from The Century Dictionary and Cyclopedia
- n. (noun) Formerly, a folding chair similar to a camp-stool, especially one used as a seat of honor and an ensign of authority, probably having this character from the ease with which such a seat could be carried with an army on the march, and could be set up when required.
- n. (noun) A folding stool, provided with a cushion, on which worshipers kneel during certain acts of devotion; especially, such a stool placed at the south side of the altar, at which the kings or queens of England kneel at their coronation.
- n. (noun) A movable folding seat in a church or cathedral, used by a bishop or other prelate when officiating in his own church away from the throne, or in a church not under his jurisdiction.
- n. (noun) A small desk in cathedrals, churches, etc., at which the litany is enjoined to be sung or said.
Ah, then she felt very solemnly that she was Queen; and moving softly to a chair placed between the Chair of Homage and the altar, she knelt down on the 'faldstool' before it, and meekly said her prayers.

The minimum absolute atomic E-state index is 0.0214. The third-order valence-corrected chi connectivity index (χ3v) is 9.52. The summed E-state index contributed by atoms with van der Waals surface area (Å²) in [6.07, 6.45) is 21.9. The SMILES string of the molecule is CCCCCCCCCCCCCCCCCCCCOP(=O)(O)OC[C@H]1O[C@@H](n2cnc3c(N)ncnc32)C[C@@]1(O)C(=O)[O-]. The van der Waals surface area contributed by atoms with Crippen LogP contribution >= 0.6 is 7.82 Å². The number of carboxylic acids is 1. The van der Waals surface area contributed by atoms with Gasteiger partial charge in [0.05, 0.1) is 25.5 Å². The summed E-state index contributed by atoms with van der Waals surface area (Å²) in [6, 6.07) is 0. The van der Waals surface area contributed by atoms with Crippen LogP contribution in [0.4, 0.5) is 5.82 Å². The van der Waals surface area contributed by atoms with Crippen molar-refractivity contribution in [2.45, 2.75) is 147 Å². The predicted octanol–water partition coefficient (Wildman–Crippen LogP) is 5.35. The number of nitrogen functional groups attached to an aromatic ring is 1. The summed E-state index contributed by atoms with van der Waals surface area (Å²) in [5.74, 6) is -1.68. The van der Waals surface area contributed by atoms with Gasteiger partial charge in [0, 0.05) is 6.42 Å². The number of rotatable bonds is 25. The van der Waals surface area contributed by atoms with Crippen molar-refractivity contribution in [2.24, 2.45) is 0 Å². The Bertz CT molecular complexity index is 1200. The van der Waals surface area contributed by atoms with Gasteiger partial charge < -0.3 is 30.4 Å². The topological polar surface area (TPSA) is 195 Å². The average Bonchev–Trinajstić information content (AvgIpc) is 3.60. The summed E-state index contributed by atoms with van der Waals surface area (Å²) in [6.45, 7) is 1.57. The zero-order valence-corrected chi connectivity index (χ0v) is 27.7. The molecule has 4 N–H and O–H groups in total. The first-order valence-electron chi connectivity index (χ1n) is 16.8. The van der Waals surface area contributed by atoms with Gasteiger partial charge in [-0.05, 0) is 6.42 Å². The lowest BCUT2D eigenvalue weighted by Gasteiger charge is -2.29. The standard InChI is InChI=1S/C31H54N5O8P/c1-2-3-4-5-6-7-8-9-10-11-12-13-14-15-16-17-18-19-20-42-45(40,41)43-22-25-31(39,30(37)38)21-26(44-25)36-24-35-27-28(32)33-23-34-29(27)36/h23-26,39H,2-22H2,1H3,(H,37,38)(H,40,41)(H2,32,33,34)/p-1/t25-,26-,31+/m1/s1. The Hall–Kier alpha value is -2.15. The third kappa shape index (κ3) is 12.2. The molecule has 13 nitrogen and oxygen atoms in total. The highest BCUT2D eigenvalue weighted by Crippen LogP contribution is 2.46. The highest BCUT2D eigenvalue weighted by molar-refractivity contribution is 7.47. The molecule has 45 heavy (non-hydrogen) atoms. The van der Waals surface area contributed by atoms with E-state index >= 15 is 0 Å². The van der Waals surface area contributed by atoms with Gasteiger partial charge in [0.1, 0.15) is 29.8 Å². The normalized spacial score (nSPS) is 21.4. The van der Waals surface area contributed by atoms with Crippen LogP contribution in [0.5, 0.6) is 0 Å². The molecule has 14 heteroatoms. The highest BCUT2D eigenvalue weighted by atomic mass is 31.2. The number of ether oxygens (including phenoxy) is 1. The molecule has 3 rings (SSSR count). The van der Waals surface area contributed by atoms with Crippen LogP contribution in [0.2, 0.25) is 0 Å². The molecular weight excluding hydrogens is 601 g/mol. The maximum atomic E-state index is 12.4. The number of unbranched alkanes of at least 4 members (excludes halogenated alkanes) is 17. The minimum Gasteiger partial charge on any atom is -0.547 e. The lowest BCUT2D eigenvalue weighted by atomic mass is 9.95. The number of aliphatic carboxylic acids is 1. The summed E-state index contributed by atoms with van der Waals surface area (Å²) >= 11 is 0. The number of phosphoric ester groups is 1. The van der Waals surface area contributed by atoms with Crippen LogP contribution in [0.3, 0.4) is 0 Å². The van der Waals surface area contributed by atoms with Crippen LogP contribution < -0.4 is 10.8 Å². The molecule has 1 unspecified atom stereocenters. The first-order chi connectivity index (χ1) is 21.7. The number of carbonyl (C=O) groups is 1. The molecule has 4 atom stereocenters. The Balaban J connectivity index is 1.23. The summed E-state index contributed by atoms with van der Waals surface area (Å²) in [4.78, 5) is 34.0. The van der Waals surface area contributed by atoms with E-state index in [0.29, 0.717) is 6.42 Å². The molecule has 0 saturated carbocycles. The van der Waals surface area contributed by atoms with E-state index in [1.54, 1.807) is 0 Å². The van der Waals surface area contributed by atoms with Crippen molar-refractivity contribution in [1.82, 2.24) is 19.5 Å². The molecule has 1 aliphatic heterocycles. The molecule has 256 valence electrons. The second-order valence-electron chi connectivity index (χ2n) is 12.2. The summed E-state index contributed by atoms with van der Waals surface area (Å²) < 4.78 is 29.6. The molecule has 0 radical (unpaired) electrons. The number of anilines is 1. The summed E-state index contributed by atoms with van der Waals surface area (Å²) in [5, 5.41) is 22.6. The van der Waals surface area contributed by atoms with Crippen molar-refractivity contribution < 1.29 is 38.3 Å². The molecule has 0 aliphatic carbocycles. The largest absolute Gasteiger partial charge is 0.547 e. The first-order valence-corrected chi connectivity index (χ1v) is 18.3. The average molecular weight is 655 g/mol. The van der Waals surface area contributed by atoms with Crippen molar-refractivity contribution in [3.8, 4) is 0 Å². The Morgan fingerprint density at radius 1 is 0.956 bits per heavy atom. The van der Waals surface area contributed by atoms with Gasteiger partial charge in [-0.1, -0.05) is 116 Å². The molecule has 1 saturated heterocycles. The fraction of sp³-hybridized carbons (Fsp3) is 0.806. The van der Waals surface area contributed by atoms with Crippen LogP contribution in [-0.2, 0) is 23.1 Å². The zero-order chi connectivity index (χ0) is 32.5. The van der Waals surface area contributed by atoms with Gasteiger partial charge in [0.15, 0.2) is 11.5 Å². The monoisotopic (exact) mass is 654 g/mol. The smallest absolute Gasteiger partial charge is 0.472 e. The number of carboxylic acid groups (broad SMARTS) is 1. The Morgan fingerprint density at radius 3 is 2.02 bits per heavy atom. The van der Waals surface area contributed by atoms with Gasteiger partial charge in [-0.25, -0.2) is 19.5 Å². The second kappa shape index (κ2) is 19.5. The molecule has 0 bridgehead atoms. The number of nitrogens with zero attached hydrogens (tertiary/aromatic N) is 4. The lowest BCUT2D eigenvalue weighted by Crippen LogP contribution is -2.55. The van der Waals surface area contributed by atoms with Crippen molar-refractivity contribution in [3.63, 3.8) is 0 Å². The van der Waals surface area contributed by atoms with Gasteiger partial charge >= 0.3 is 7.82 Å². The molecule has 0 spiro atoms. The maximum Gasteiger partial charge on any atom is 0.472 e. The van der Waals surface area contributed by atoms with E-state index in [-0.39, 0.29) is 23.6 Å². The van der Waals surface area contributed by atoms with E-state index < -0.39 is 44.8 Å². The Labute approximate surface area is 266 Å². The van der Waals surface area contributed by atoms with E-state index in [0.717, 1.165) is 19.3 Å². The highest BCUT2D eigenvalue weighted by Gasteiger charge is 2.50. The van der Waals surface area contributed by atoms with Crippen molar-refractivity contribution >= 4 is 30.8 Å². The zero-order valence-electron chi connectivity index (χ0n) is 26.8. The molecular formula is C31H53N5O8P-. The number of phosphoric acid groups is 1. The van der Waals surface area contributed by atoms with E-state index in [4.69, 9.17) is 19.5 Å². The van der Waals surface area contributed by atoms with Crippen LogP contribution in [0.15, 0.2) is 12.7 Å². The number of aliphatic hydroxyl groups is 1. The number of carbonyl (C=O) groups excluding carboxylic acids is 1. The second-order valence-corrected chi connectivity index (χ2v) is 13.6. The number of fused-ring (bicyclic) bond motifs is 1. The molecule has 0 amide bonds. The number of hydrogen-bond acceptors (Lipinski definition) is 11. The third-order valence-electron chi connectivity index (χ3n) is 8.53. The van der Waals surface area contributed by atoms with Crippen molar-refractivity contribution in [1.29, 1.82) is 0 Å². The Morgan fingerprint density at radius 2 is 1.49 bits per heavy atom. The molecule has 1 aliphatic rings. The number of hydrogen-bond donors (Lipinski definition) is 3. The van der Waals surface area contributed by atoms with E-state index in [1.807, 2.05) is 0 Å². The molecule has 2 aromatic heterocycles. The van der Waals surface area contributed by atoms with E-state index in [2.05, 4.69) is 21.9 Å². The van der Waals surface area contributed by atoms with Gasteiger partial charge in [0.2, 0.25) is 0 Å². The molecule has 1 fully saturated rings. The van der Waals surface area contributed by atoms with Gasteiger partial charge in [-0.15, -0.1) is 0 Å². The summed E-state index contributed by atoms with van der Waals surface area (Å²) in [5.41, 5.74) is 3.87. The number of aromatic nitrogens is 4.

This being done, the queen arises and goes to the faldstool, between king Edward's chair and the steps of the altar, where the groom of the stole to her majesty, and the ladies of the bedchamber, take off her circle or coronet.
Any man who really understands it does not see a Greek King sitting on an ivory throne, nor a feudal lord sitting on a faldstool but God in a primordial garden, granting the most gigantic of the joys of the children of men.
‘Faldstool’ is a partial translation of the Medieval Latin, ‘faldistolium,’ folding stool.